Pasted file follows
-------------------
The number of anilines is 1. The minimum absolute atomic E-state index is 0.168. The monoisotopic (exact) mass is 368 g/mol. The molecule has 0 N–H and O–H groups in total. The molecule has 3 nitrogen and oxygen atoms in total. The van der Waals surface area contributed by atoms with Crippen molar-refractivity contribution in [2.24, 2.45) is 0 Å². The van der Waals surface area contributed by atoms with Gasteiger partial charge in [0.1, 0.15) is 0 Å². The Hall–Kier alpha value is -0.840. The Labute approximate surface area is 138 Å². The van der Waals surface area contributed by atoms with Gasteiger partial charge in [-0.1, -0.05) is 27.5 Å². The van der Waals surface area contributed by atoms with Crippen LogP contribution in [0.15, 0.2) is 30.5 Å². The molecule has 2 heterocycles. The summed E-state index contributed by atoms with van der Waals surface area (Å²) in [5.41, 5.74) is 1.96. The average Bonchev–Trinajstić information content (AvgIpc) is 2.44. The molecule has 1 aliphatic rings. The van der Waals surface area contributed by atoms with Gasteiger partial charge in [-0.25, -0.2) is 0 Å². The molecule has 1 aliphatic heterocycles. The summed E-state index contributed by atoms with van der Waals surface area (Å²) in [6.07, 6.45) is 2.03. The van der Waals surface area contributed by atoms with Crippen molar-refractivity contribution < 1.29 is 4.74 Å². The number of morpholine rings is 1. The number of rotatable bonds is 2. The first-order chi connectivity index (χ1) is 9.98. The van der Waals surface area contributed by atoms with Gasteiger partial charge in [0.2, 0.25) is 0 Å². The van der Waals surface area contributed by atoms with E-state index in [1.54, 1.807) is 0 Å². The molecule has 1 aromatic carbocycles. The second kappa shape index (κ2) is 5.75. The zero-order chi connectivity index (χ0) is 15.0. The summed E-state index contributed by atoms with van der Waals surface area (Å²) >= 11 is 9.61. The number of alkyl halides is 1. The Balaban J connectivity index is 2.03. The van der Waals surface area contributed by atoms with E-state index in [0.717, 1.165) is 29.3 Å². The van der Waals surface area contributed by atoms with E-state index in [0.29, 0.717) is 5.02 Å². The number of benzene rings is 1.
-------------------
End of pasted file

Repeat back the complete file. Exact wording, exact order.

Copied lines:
The number of anilines is 1. The minimum absolute atomic E-state index is 0.168. The monoisotopic (exact) mass is 368 g/mol. The molecule has 0 N–H and O–H groups in total. The molecule has 3 nitrogen and oxygen atoms in total. The van der Waals surface area contributed by atoms with Crippen molar-refractivity contribution in [2.24, 2.45) is 0 Å². The van der Waals surface area contributed by atoms with Gasteiger partial charge in [0.1, 0.15) is 0 Å². The Hall–Kier alpha value is -0.840. The Labute approximate surface area is 138 Å². The van der Waals surface area contributed by atoms with Gasteiger partial charge in [-0.1, -0.05) is 27.5 Å². The van der Waals surface area contributed by atoms with Crippen LogP contribution in [0.15, 0.2) is 30.5 Å². The molecule has 2 heterocycles. The summed E-state index contributed by atoms with van der Waals surface area (Å²) in [5.41, 5.74) is 1.96. The average Bonchev–Trinajstić information content (AvgIpc) is 2.44. The molecule has 1 aliphatic rings. The van der Waals surface area contributed by atoms with Gasteiger partial charge in [-0.25, -0.2) is 0 Å². The molecule has 1 aliphatic heterocycles. The summed E-state index contributed by atoms with van der Waals surface area (Å²) in [6.07, 6.45) is 2.03. The van der Waals surface area contributed by atoms with Crippen molar-refractivity contribution < 1.29 is 4.74 Å². The number of morpholine rings is 1. The number of rotatable bonds is 2. The first-order chi connectivity index (χ1) is 9.98. The van der Waals surface area contributed by atoms with Gasteiger partial charge in [0.2, 0.25) is 0 Å². The van der Waals surface area contributed by atoms with E-state index in [1.54, 1.807) is 0 Å². The molecule has 1 aromatic carbocycles. The second kappa shape index (κ2) is 5.75. The zero-order chi connectivity index (χ0) is 15.0. The summed E-state index contributed by atoms with van der Waals surface area (Å²) >= 11 is 9.61. The number of alkyl halides is 1. The Balaban J connectivity index is 2.03. The van der Waals surface area contributed by atoms with E-state index in [0.717, 1.165) is 29.3 Å². The van der Waals surface area contributed by atoms with E-state index in [0.29, 0.717) is 5.02 Å². The number of benzene rings is 1.